We had our typical welcome and invitation to the Table. It’s a welcome and invitation extended by Christ. We acknowledged his presence there, acknowledged the only reason we were there was because of him, that all are welcome, and then one of our Shepherds invited us to bow as we prayed for the body and blood of Christ in which we were about to partake. However, he took it one step further. With no one standing up front (this gentleman was seated on the front row), he called to mind the table in his home and how when they pray before their dinner, they join hands. Then he invited us all to join hands.
And for a moment, I caught a glimpse of the table. All of us in that room, a part of one body, joining together with Christ at the head. Though not physically, for that moment our hands were joined with other brothers and sisters all around our community, our state, our nation, and our world. All one body, with one head and one host, Jesus Christ. No matter what church we were gathered in, or what our worship services looked like. For just a moment, I recovered the imagery of table in my mind, and I broke bread with a large family. No one was greater, no one was lesser. It was a table of forgiveness, reconciliation, unity, hospitality, and welcome. I left that table filled with Christ, learning more to live the way of Christ in the world, dying to self that others may live. It was a beautiful moment.
So, nothing profound here, but just wanted to share a table experience with you that made me glad I wasn’t out of town this holiday weekend. I’m thankful for my church that is helping me grasp the kind of community God is forming us to be.
Confession time: I’m not a good pray-er. There are those that pray and the words just flow eloquently from their mouths. I’ve been around those people, and I deeply respect them. They always have a prayer on their hearts and lips, and I used to find myself feeling spiritually lesser than these individuals. Over the past few years though, I’ve found that maybe I don’t have to be the best pray-er. I think some people have a gift, and maybe for some they work a bit more at it. I work more at it, and I’ve found that written prayers prayed over and over seem to work well for me. I’ve found a rich history of prayers in the Christian faith that still work well when prayed today. And, I’ve found that I tend to pray the same prayer often.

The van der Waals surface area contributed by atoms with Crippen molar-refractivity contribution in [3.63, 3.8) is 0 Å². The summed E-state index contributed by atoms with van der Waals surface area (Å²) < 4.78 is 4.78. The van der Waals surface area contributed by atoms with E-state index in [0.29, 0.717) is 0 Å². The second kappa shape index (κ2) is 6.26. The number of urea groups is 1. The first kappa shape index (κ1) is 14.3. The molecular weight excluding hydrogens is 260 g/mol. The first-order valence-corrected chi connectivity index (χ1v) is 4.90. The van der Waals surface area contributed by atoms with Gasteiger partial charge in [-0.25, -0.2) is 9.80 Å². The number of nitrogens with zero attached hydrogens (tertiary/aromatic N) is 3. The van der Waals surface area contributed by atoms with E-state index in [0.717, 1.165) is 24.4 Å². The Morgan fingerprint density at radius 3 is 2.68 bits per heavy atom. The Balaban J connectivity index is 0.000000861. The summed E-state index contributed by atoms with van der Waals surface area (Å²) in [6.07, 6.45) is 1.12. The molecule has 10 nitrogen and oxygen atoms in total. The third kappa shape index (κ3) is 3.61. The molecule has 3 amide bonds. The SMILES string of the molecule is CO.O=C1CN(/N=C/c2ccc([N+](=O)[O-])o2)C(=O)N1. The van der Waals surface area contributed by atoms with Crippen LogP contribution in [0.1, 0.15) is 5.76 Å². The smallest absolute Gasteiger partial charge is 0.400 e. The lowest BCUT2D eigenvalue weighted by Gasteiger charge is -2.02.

So, with all of that, I wanted to share a prayer with you, my church, that I pray for you most everyday. I hope this prayer blesses and encourages you. For any of you who struggle to pray, I hope this encourages you to know that you are not the only one. And for anyone who wants to pray for their local church, I hope this gives you a starting point.
I pray today for my church. Not the building or institution, but the people scattered all over this community in their neighborhoods, schools, places of work, and anywhere else they find themselves today.
For those who are hurting and sick, I pray for your healing, peace, and comfort.
For those who struggle with addictions, I pray for freedom.
For those who feel lonely, I pray for them to find community from this church family.
For those who feel far from you, I pray that you would be near.
For those who feel lost in the routine of life, I pray that you give them purpose.
For those who are faithful and dedicated, I pray for renewed energy to continue faithfully following you.
And for everyone within our church, I pray they know they have been called to partner with you in your mission of restoring the world, beginning right where they are today. Help them to see you at work all around them, and to see Christ in others. Grow within them the fruit of your Spirit, that they may be more loving, joyful, peaceful, patient, kind, generous, faithful, gentle, and self-controlled people, so that they may live lives that point to you, and proclaim the nearness of your kingdom in the River Region.
In the name of the one we call Lord and Savior, Jesus Christ,